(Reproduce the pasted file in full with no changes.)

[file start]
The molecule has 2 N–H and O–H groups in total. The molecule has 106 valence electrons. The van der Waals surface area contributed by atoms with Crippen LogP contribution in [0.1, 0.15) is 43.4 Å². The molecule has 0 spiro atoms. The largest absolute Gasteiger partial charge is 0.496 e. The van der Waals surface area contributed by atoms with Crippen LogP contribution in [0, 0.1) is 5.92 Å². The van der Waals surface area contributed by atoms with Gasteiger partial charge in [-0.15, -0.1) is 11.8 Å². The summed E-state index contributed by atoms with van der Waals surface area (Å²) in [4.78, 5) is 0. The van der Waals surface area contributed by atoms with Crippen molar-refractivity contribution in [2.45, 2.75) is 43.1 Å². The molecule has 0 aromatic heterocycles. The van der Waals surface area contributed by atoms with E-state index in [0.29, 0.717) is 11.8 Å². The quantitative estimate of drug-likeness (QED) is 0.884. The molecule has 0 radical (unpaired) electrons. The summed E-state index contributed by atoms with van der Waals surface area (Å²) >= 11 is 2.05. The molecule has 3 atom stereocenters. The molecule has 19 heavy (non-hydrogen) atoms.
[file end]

The molecule has 2 N–H and O–H groups in total. The molecule has 106 valence electrons. The van der Waals surface area contributed by atoms with Crippen LogP contribution in [0.1, 0.15) is 43.4 Å². The molecule has 0 spiro atoms. The largest absolute Gasteiger partial charge is 0.496 e. The van der Waals surface area contributed by atoms with Crippen LogP contribution in [0, 0.1) is 5.92 Å². The van der Waals surface area contributed by atoms with Gasteiger partial charge in [-0.15, -0.1) is 11.8 Å². The summed E-state index contributed by atoms with van der Waals surface area (Å²) in [4.78, 5) is 0. The van der Waals surface area contributed by atoms with Crippen molar-refractivity contribution in [2.45, 2.75) is 43.1 Å². The molecule has 0 aromatic heterocycles. The van der Waals surface area contributed by atoms with E-state index in [0.29, 0.717) is 11.8 Å². The quantitative estimate of drug-likeness (QED) is 0.884. The molecule has 0 radical (unpaired) electrons. The summed E-state index contributed by atoms with van der Waals surface area (Å²) >= 11 is 2.05. The molecule has 3 atom stereocenters. The molecule has 19 heavy (non-hydrogen) atoms.